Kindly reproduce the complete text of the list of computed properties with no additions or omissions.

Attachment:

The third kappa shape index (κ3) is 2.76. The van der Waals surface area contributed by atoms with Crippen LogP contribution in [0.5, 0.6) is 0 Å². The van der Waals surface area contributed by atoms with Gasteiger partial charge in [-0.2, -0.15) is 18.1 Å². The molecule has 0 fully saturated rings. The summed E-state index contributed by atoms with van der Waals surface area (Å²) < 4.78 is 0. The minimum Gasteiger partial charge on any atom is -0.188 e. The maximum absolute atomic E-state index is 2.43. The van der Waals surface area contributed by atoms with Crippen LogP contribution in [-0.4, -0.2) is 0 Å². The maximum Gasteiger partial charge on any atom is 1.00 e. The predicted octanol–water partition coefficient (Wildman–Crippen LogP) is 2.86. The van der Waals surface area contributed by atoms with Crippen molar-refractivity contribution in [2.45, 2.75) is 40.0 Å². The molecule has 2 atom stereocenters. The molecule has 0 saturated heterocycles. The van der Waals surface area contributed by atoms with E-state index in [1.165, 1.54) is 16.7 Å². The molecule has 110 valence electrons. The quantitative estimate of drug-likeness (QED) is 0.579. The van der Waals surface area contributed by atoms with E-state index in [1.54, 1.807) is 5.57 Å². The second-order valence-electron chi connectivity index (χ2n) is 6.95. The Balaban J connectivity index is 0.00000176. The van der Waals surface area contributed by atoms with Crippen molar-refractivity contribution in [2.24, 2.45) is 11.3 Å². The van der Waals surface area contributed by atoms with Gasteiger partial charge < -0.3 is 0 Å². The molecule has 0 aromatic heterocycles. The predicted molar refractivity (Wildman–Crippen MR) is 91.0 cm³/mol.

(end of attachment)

The third kappa shape index (κ3) is 2.76. The van der Waals surface area contributed by atoms with Crippen LogP contribution in [0.5, 0.6) is 0 Å². The van der Waals surface area contributed by atoms with Gasteiger partial charge in [-0.2, -0.15) is 18.1 Å². The molecule has 0 fully saturated rings. The summed E-state index contributed by atoms with van der Waals surface area (Å²) < 4.78 is 0. The minimum Gasteiger partial charge on any atom is -0.188 e. The maximum absolute atomic E-state index is 2.43. The van der Waals surface area contributed by atoms with Crippen LogP contribution in [-0.4, -0.2) is 0 Å². The maximum Gasteiger partial charge on any atom is 1.00 e. The predicted octanol–water partition coefficient (Wildman–Crippen LogP) is 2.86. The van der Waals surface area contributed by atoms with Crippen molar-refractivity contribution in [2.45, 2.75) is 40.0 Å². The molecule has 2 atom stereocenters. The molecule has 0 saturated heterocycles. The van der Waals surface area contributed by atoms with E-state index in [1.165, 1.54) is 16.7 Å². The molecule has 110 valence electrons. The quantitative estimate of drug-likeness (QED) is 0.579. The van der Waals surface area contributed by atoms with E-state index in [1.54, 1.807) is 5.57 Å². The second-order valence-electron chi connectivity index (χ2n) is 6.95. The Balaban J connectivity index is 0.00000176. The van der Waals surface area contributed by atoms with Crippen molar-refractivity contribution in [2.24, 2.45) is 11.3 Å². The van der Waals surface area contributed by atoms with Gasteiger partial charge < -0.3 is 0 Å². The molecule has 0 aromatic heterocycles. The predicted molar refractivity (Wildman–Crippen MR) is 91.0 cm³/mol.